Growing up we were inseparable, but having children nearly tore me and my sister apart
14:27 GMT, 11 September 2012
On holiday in France with my sister and our families, I suggest a game of table tennis to my husband one evening.
But no sooner have we started playing than my sister Catherine suddenly steps in and grabs my husband’s bat from him.
Then, despite the fact I am three months pregnant, she starts furiously pelting me with balls.
‘Ow! That hurts! Stop it!’ I cry, but she won’t stop.
‘What’s your problem’ I shout, before realising that she is shaking with rage.
Catherine (left) is Joanna's only sibling and but they grew apart after she became pregnant with her first child
‘I’m sick to death of you sticking your stomach out and in my face,’ she yells.
Only in this moment do I suddenly realise how deeply Catherine resents the fact I have conceived my second child so easily.
As my sister and I trade insults back and forth across the net, it becomes clear that this argument has been brewing for a long time — in fact, I’d say, ever since I told her I was expecting my first daughter nearly four years earlier.
Traditionally, the received wisdom is that motherhood forges close bonds between women. In my case, though, it came close to driving a permanent wedge between me and my beloved sister.
There was a time when the notion of us screaming abuse at each other would have been unthinkable.
Catherine, who is 2 years older than me and is my only sibling, shone like a bright light in my childhood.
She was intelligent, beautiful and popular, and I was always happy to be the funny, cute one in her shadow.
We had our own friends, of course, but it was my sister with whom I built makeshift camps, played piano duets and chattered incessantly.
Catherine was always kind to me, and as we grew into teenagers and she became fond of make-up and boys, she made a point of never leaving me out, even sneaking me into the pub with her so I could hang out with her and her friends.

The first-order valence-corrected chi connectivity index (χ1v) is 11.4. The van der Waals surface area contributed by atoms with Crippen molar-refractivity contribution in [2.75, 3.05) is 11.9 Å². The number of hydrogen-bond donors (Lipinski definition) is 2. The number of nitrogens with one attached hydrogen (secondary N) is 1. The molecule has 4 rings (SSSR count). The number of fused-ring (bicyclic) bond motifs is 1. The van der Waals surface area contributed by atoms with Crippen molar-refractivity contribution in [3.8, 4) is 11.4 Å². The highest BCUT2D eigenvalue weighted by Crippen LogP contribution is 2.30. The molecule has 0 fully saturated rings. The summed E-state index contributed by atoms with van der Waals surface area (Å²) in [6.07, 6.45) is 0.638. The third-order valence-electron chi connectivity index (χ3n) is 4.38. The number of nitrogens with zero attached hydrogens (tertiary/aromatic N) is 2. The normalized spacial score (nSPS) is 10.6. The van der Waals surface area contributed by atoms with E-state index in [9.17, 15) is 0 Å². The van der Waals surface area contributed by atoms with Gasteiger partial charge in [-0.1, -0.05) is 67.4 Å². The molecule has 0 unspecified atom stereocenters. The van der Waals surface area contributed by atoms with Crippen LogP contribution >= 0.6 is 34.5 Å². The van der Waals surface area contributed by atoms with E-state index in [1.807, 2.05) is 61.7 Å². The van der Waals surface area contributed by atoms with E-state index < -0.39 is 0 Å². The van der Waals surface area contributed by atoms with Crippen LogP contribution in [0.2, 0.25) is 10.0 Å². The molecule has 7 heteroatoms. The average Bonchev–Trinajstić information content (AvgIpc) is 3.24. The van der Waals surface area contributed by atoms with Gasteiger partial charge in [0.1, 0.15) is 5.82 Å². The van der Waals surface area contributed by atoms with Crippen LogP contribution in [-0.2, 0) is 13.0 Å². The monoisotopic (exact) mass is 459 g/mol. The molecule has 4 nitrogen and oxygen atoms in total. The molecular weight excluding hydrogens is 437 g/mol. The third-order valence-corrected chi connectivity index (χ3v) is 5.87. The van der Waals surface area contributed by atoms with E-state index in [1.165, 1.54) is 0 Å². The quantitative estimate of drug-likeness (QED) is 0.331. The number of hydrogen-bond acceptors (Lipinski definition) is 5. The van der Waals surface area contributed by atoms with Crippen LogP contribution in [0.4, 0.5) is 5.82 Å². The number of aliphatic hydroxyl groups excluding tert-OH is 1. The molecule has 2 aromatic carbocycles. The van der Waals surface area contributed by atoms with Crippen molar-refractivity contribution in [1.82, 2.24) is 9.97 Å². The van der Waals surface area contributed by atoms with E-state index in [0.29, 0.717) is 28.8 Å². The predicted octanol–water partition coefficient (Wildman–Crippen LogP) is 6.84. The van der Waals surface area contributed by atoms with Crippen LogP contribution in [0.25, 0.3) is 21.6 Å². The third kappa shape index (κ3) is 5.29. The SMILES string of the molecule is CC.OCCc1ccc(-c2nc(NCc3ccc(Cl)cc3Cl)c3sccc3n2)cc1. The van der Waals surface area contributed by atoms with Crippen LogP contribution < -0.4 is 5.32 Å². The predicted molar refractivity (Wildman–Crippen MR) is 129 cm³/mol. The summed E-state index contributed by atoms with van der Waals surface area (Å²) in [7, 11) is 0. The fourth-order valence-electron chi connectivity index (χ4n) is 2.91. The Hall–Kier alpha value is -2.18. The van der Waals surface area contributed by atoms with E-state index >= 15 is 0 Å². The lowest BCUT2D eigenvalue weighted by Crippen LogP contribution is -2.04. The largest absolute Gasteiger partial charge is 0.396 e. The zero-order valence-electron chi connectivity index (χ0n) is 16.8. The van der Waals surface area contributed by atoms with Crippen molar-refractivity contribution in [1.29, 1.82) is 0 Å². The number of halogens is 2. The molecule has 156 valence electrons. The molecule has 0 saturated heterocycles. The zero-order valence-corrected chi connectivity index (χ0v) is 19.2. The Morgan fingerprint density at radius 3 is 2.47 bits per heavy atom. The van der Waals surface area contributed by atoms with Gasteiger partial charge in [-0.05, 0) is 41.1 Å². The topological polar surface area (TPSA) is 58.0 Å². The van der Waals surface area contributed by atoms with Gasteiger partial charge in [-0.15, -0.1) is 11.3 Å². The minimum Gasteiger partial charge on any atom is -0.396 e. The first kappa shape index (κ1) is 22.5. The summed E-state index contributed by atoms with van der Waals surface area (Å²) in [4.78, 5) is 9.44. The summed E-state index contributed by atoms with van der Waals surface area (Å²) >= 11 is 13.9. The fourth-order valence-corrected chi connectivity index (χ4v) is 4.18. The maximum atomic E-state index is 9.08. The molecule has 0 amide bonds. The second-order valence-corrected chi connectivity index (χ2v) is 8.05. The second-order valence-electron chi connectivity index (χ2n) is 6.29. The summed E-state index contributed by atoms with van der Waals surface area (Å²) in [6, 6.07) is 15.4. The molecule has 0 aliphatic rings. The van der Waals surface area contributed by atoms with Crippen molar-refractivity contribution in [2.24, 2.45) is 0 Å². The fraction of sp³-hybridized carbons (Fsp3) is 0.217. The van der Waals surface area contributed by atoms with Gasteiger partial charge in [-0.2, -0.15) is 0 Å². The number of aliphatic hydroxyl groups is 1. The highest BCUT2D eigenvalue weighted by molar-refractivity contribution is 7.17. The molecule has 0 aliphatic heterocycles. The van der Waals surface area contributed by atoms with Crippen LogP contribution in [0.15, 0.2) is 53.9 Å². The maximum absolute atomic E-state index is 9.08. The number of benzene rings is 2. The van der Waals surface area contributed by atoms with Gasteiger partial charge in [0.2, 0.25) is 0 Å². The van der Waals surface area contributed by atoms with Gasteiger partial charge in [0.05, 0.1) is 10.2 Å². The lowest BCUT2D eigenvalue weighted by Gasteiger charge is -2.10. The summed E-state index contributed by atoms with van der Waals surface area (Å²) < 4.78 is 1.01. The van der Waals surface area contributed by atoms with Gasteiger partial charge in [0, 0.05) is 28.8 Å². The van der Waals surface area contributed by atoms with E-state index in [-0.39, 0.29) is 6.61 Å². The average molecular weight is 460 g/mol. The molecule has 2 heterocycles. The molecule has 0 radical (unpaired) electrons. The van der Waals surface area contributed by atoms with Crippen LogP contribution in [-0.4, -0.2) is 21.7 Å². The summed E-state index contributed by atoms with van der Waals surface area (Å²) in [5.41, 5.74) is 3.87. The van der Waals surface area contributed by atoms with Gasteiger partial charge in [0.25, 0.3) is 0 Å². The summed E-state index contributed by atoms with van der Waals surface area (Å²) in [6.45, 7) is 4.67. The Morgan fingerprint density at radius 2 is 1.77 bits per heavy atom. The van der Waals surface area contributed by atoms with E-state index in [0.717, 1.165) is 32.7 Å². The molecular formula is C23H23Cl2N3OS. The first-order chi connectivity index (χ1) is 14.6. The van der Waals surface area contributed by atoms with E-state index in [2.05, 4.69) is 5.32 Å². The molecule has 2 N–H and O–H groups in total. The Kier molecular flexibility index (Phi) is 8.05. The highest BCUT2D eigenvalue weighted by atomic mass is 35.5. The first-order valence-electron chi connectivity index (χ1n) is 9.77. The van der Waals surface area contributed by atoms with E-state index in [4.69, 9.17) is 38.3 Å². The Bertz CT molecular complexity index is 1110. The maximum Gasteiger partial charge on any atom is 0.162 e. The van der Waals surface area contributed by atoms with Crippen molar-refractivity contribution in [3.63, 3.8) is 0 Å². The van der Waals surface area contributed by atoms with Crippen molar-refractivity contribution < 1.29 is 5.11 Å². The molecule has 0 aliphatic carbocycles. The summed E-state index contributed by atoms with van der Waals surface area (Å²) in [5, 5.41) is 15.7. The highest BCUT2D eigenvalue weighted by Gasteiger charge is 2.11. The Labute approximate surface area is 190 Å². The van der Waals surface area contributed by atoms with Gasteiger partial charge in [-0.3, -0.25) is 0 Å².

Joanna and big sister Catherine were inseparable as children
When I started going to parties with Catherine, my parents would insist on coming to pick me up at 11pm.
Because she was older, she was allowed to stay out longer, but she would still grab our coats, fling her arm round my shoulder and leave with me in a show of solidarity. She always put me first.
Mum taught at the local grammar school where Catherine was a star pupil, and she tells the story of how on one English exam paper the essay topic had been to write about your best friend.
My sister had written all about me, which Mum and the staff had found very touching.
A few years later, after graduating from Cambridge University, Catherine went to Leeds to continue her studies.
It was there that she met David, who became her husband and whom I adore.
They married in their early 20s, but my relationship with my sister remained strong. David understood how close we were.
Meanwhile, I’d been to university in London and was working in marketing. I had a hectic social life and lots of female friends.
But Catherine and I still spoke all the time, and if anything went wrong in my life — such as a break-up with a boyfriend — it was to her that I’d run to for some TLC.
When I finally plucked up the courage to write my first novel, It Could Be You, Catherine sent me a copy of Forever Amber, a novel from the Forties which our grandmother had always believed to be outrageously risque.